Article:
What is Advocacy?

Advocacy for Mark Twain PTSA means taking an active role in supporting and speaking up for children and families at Mark Twain. This means in schools, in communities, and before government bodies. It is something we all play an important role in.

 

We hope the below information is helpful, especially as we navigate these unprecedented times. If you have questions or feedback on what should be added to this page, please reach out.

 

Click here for the latest advocacy update from our PTSA Council

 

PTA Advocacy Contacts

Twain PTSA: advocacy@twainptsa.org

Lake Washington PTSA: advocacy@lwptsa.net

Washington State PTA: ptalegdir@wastatepta.org

National PTA: info.legislationcommittee@pta.org

 

Daily tips

Some suggestions that you can try to help support academic success

  • Encourage your child to talk about feelings, accomplishments, and problems. Do your best to listen actively, reflecting back on what your child tells you. You can read up on how we talk about zones of regulation with students here

  • Challenge your child to do well in school. Make your expectations high but reasonable. You can find information on what your child’s planned curriculum here.

  • Let mistakes be OK as long as the child learns from the experience. There is so much we can’t control, but having the right mindset helps all of us feel empowered. Some tips on a growth mindset here

  • Read every day, by yourself and with your child. If you’re using your phone, tell your child what you’re reading so they aren’t left thinking you’re “playing” on your phone while they’re reading. 

  • Provide a quiet spot for school work where there are limited distractions. And ideally at a regular time so it becomes a routine.

  • Have water and healthy snacks available as it can be difficult to focus when hungry. Check out available meal programs if it will help your family. 

  • Encourage your student to complete the school work alone and only ask you for help with what they don’t understand. Give guidance, not answers.

  • Reward hard work. Positive reinforcement is an impactful motivator. Families have used stickers, family game night, a special dinner, or even a book as treats. It doesn’t have to be extravagant.

  • If your child is struggling, reach out to the teacher for help. Ask the teacher to explain things in everyday language if you’re not familiar with the specialized education terms they use. It’s okay to ask for clarification. And the teachers at Mark Twain are amazing and want to help.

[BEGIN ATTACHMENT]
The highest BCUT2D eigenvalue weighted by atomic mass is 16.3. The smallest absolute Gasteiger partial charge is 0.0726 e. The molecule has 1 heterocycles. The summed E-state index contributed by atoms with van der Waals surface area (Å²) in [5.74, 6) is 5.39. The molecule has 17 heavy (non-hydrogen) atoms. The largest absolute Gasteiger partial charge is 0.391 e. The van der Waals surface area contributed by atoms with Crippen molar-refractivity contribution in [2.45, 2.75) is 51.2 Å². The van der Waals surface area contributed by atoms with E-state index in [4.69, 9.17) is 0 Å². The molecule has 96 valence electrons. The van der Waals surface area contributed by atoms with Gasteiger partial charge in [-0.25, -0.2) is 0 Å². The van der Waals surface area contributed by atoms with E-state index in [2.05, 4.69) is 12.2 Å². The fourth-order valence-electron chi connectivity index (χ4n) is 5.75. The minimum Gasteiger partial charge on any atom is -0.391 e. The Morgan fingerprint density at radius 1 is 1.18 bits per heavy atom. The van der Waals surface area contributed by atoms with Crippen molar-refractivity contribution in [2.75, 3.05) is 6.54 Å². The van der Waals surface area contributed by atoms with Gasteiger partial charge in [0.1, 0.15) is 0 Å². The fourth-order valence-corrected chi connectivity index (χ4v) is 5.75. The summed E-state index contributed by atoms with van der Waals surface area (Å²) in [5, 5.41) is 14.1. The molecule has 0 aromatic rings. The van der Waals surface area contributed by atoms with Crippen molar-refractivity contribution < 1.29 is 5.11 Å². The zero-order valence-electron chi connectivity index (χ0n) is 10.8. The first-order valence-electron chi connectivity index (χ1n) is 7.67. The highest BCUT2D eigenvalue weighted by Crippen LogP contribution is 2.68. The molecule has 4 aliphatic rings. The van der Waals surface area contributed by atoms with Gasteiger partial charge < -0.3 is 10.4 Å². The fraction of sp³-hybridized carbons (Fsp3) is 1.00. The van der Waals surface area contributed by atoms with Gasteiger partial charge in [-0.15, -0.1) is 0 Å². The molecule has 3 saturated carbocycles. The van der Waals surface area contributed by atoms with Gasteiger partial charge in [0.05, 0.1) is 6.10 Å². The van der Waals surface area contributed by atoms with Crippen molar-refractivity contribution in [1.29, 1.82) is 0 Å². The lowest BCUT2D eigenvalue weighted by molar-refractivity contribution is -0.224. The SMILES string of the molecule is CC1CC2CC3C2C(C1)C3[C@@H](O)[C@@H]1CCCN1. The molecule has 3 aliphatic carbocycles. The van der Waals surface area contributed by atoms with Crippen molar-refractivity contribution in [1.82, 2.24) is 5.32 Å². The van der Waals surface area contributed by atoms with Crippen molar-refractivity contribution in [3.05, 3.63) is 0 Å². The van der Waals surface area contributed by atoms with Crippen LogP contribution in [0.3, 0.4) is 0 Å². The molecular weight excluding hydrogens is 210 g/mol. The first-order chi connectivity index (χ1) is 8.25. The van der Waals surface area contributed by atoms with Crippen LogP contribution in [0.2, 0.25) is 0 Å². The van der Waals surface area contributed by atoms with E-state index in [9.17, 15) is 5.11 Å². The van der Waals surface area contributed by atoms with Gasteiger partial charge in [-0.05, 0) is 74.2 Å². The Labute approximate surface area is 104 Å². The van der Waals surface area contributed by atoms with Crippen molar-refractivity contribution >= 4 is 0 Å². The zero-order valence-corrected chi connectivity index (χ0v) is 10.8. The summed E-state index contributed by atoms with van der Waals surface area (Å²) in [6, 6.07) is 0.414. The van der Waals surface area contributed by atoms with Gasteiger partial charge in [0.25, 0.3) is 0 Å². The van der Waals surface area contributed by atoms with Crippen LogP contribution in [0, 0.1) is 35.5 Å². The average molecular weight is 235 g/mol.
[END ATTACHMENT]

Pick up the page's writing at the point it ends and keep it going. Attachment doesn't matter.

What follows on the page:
• Provide teachers with important information. Changing family circumstances like divorce, illness, or the death of a pet can upset a child’s learning.

  • Read all materials sent home from school. I know, there is a lot!

Helpful resources

There are so many resources available, but sometimes it is hard to find the information when you need it. Hopefully the below links help!

 

Washington School District resources for families includes links and contact information for child care, healthcare, shelter, abuse, and financial services among others.  

 

Resources to support Student Well-Being & School Safety (WA Office of Superintendent of Public Instruction)

Provide information for things like Internet Access programs, meal programs, and crisis lines.

 

Washington State PTA site which provides information about what WASTA does around advocacy, education, family engagement, and top 5 legislative priorities for 2020-2022.

 

Identifying and Addressing Youth Anxiety

Anxiety is one of the most common mental health concerns youth face. In this video recording, Kendra Read, Ph.D. discusses how to identify, understand, and begin to intervene in cases of problematic anxiety.


Pandemic Parent

Quick videos, in-depth discussions, and short blog posts on a variety of topics.

 

Online resources for parents and students during COVID-19 closures compiled by the European PTA that includes endless list of activities such as STEM resources, and free subscriptions families can take advantage of.

 

National PTA Family Resources that includes information about healthy diet, physical activity, safe drinking water, mental health, and emotional support.

 

Notes from the Backpack podcast that prides itself as being for parents by parents that has real-life advice and ideas on how to support children’s learning and development


Superflex and the Team of Unthinkables curriculum covers how we talk about strategies for self regulation in a relatable way.

Ready to get involved?

I know the last thing you need is more email, but you might find these communications helpful.

 

LWSD volunteering includes information you can help in your community or the school district. The footer also includes a link to sign up for the LWSD newsletter.

 

Join or volunteer with the WSPTA, the largest volunteer child advocacy group in the country

 

Volunteer at Mark Twain

 

Washington State PTA Take Action page includes the latest advocacy news, legislative priorities, and covers topics like submitting legislative issue proposals, resolution proposals, and principle proposals.

 

Washington State PTA Advocacy Events:

  • WSPTA Legislative Assembly – Attend the annual fall event to learn about the issues, how you can take action and network with other PTA leaders.
  • WSPTA Focus on Advocacy – Occurs in January, where many advocates meet with their legislators and participated in the daily call to actions. 

Find State Legislators – Look up your Washington State Legislators and share what is important to you.

 

Listen to Notes from the Backpack, a PTA podcast

 

Stay informed. I know the last think you need is more email, but these newsletters and communications may be helpful

 

Stay connected. If social media is your thing, here are a few groups where you can connect with other families